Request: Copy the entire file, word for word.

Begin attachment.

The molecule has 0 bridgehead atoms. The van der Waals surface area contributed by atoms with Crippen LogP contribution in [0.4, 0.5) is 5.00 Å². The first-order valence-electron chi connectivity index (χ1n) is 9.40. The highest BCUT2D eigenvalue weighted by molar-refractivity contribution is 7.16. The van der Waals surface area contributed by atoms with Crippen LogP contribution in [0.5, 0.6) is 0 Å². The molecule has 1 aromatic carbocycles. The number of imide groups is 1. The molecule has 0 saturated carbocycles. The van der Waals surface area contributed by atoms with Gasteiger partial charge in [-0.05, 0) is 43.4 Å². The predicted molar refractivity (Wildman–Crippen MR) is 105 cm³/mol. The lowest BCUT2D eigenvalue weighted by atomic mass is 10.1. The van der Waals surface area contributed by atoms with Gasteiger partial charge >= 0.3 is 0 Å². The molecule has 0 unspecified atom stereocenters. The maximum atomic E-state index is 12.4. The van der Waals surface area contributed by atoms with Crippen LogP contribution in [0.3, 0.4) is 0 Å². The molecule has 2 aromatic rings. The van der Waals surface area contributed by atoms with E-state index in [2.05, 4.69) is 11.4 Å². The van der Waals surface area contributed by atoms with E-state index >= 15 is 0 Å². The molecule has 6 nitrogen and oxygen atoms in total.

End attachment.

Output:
The molecule has 0 bridgehead atoms. The van der Waals surface area contributed by atoms with Crippen LogP contribution in [0.4, 0.5) is 5.00 Å². The first-order valence-electron chi connectivity index (χ1n) is 9.40. The highest BCUT2D eigenvalue weighted by molar-refractivity contribution is 7.16. The van der Waals surface area contributed by atoms with Crippen LogP contribution in [0.5, 0.6) is 0 Å². The molecule has 1 aromatic carbocycles. The number of imide groups is 1. The molecule has 0 saturated carbocycles. The van der Waals surface area contributed by atoms with Gasteiger partial charge in [-0.05, 0) is 43.4 Å². The predicted molar refractivity (Wildman–Crippen MR) is 105 cm³/mol. The lowest BCUT2D eigenvalue weighted by atomic mass is 10.1. The van der Waals surface area contributed by atoms with Gasteiger partial charge >= 0.3 is 0 Å². The molecule has 0 unspecified atom stereocenters. The maximum atomic E-state index is 12.4. The van der Waals surface area contributed by atoms with Crippen LogP contribution in [0.3, 0.4) is 0 Å². The molecule has 2 aromatic rings. The van der Waals surface area contributed by atoms with E-state index in [2.05, 4.69) is 11.4 Å². The van der Waals surface area contributed by atoms with E-state index >= 15 is 0 Å². The molecule has 6 nitrogen and oxygen atoms in total.